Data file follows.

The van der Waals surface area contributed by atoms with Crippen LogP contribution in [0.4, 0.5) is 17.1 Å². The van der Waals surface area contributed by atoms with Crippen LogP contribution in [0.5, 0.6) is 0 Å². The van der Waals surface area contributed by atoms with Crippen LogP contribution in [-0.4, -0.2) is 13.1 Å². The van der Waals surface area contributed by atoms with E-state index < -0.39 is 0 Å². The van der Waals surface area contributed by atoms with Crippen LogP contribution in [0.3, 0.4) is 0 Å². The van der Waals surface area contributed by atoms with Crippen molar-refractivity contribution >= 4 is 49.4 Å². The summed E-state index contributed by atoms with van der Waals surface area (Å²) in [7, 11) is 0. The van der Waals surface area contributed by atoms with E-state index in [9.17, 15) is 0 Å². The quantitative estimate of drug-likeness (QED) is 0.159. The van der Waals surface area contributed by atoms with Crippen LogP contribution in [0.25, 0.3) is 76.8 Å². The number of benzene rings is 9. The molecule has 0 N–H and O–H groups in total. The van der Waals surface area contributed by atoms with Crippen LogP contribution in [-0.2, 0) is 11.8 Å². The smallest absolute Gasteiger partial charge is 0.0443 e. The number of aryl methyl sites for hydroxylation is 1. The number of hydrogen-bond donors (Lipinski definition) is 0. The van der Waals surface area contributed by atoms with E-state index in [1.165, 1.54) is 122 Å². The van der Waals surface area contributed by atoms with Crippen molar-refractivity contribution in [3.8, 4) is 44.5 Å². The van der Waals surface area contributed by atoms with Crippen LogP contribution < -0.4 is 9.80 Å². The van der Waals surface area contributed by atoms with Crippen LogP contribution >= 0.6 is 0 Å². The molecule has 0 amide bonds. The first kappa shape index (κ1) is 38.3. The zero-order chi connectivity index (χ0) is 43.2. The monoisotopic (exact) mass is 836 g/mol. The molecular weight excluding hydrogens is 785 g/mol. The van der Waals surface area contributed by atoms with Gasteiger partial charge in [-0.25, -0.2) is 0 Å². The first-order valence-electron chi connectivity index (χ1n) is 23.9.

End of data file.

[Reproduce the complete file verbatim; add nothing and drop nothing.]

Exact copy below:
The van der Waals surface area contributed by atoms with Crippen LogP contribution in [0.4, 0.5) is 17.1 Å². The van der Waals surface area contributed by atoms with Crippen LogP contribution in [0.5, 0.6) is 0 Å². The van der Waals surface area contributed by atoms with Crippen LogP contribution in [-0.4, -0.2) is 13.1 Å². The van der Waals surface area contributed by atoms with E-state index < -0.39 is 0 Å². The van der Waals surface area contributed by atoms with Crippen LogP contribution in [0.3, 0.4) is 0 Å². The van der Waals surface area contributed by atoms with Crippen molar-refractivity contribution >= 4 is 49.4 Å². The summed E-state index contributed by atoms with van der Waals surface area (Å²) in [7, 11) is 0. The van der Waals surface area contributed by atoms with E-state index in [9.17, 15) is 0 Å². The quantitative estimate of drug-likeness (QED) is 0.159. The van der Waals surface area contributed by atoms with Crippen LogP contribution in [0.25, 0.3) is 76.8 Å². The number of benzene rings is 9. The molecule has 0 N–H and O–H groups in total. The van der Waals surface area contributed by atoms with Crippen LogP contribution in [-0.2, 0) is 11.8 Å². The smallest absolute Gasteiger partial charge is 0.0443 e. The number of aryl methyl sites for hydroxylation is 1. The number of hydrogen-bond donors (Lipinski definition) is 0. The van der Waals surface area contributed by atoms with E-state index in [1.165, 1.54) is 122 Å². The van der Waals surface area contributed by atoms with Crippen molar-refractivity contribution in [3.8, 4) is 44.5 Å². The van der Waals surface area contributed by atoms with Crippen LogP contribution < -0.4 is 9.80 Å². The van der Waals surface area contributed by atoms with Crippen LogP contribution >= 0.6 is 0 Å². The molecule has 0 amide bonds. The first kappa shape index (κ1) is 38.3. The zero-order chi connectivity index (χ0) is 43.2. The monoisotopic (exact) mass is 836 g/mol. The molecular weight excluding hydrogens is 785 g/mol. The van der Waals surface area contributed by atoms with Gasteiger partial charge in [-0.25, -0.2) is 0 Å². The first-order valence-electron chi connectivity index (χ1n) is 23.9.